6 – Robert Pate, June 27, 1850
Another assassin, same location. It must have been impossible to move for potential regicides in Green Park during the early years of Victoria’s reign. Robert Pate, however, was in no danger of slipping away quietly as John Francis had done. Like Edward Oxford, he was severely mentally ill, but Pate was well known for his manias: a former military man, he would march around the park as if goose-stepping through drills, often drawing a crowd.
Once, while wandering through London, he came across a large gathering that had formed outside Cambridge House, one of the townhouses that housed members of the Royal Family, half a mile from Buckingham Palace. Victoria was there with some of her children to visit a sick relative, the Duke of Cambridge, from which the house derived its name.
Chancing upon the Queen, Pate was in the right place at the right time as her carriage stopped outside the house. When Victoria stepped out of the vehicle, he struck her across the head with his cane. Fortunately for the monarch, the cane was not heavy, but Pate remains the only assassin to actually injure Victoria. She received a black eye and a bruised head but was otherwise unhurt. As for Pate: he went the way of many of the other assassins: transported to Australia.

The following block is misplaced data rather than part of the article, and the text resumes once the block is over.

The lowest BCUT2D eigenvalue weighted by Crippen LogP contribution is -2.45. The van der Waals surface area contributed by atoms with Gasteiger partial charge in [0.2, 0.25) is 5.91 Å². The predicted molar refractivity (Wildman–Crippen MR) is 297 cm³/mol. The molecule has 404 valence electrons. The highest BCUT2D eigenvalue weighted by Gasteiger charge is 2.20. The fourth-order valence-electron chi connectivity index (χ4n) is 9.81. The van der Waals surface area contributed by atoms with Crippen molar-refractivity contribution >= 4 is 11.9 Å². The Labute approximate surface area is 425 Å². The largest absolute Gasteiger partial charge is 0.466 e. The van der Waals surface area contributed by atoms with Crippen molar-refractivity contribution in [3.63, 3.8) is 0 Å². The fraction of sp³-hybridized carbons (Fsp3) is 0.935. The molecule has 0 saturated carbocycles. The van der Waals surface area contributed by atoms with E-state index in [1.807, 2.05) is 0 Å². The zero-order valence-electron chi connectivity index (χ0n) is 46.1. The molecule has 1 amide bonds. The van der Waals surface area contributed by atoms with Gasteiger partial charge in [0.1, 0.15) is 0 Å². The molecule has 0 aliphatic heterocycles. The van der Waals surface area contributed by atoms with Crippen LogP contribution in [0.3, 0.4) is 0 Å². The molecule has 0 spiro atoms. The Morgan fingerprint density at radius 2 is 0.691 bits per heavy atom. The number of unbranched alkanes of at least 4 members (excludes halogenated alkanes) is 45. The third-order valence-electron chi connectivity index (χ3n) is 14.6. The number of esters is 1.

The practice of transporting prisoners to Australia was common during the early period of Queen Victoria’s reign. Transporting convicts was far from a new practice – penal transportation had been an active punishment in the United Kingdom since the days of the American colonies – but Australia was the ideal location for fit, able men whom the British wanted to get out of the way. Once convicts had served their sentence, they were allowed to restart life in Australia as free men, though being an ex-convict held a major social stigma.
The First Fleet, now mythical in Australian history, carried over a thousand convicts and landed at Botany Bay in modern Sydney on January 20, 1788. By 1850, anti-transportation campaigns were strong and by 1853, the colonies of Tasmania and New South Wales. Indeed, Robert Pate was among the last convicts to be transported to Van Diemen’s Land, as Tasmania was then known, arriving in 1850. He was freed in 1851 and continued to live in Hobart until 1860 before returning to London.